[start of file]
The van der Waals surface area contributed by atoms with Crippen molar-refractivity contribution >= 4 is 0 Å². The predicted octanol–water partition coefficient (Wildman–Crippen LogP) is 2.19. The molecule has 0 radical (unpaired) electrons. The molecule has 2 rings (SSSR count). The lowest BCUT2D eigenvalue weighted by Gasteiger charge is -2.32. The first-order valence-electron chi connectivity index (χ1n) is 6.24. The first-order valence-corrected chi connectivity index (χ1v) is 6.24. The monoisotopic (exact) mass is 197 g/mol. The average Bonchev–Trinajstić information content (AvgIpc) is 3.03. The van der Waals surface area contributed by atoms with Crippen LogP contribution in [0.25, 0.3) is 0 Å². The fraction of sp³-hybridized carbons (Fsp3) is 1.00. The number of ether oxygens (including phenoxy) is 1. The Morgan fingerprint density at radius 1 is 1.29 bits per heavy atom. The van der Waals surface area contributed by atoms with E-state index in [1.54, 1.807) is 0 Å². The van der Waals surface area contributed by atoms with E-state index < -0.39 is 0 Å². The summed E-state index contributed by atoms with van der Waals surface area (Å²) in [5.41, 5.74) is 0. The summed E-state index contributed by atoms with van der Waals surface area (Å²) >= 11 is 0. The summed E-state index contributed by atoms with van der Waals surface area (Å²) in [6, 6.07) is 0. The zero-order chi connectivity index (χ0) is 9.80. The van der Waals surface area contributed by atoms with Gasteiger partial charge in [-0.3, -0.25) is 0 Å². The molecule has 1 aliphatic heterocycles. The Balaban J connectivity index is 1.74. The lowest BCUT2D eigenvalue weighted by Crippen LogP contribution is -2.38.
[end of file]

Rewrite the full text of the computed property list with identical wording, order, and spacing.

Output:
The van der Waals surface area contributed by atoms with Crippen molar-refractivity contribution >= 4 is 0 Å². The predicted octanol–water partition coefficient (Wildman–Crippen LogP) is 2.19. The molecule has 0 radical (unpaired) electrons. The molecule has 2 rings (SSSR count). The lowest BCUT2D eigenvalue weighted by Gasteiger charge is -2.32. The first-order valence-electron chi connectivity index (χ1n) is 6.24. The first-order valence-corrected chi connectivity index (χ1v) is 6.24. The monoisotopic (exact) mass is 197 g/mol. The average Bonchev–Trinajstić information content (AvgIpc) is 3.03. The van der Waals surface area contributed by atoms with Crippen LogP contribution in [0.25, 0.3) is 0 Å². The fraction of sp³-hybridized carbons (Fsp3) is 1.00. The number of ether oxygens (including phenoxy) is 1. The Morgan fingerprint density at radius 1 is 1.29 bits per heavy atom. The van der Waals surface area contributed by atoms with E-state index in [1.54, 1.807) is 0 Å². The van der Waals surface area contributed by atoms with E-state index < -0.39 is 0 Å². The summed E-state index contributed by atoms with van der Waals surface area (Å²) in [5.41, 5.74) is 0. The summed E-state index contributed by atoms with van der Waals surface area (Å²) >= 11 is 0. The summed E-state index contributed by atoms with van der Waals surface area (Å²) in [6, 6.07) is 0. The zero-order chi connectivity index (χ0) is 9.80. The van der Waals surface area contributed by atoms with Gasteiger partial charge in [-0.3, -0.25) is 0 Å². The molecule has 1 aliphatic heterocycles. The Balaban J connectivity index is 1.74. The lowest BCUT2D eigenvalue weighted by Crippen LogP contribution is -2.38.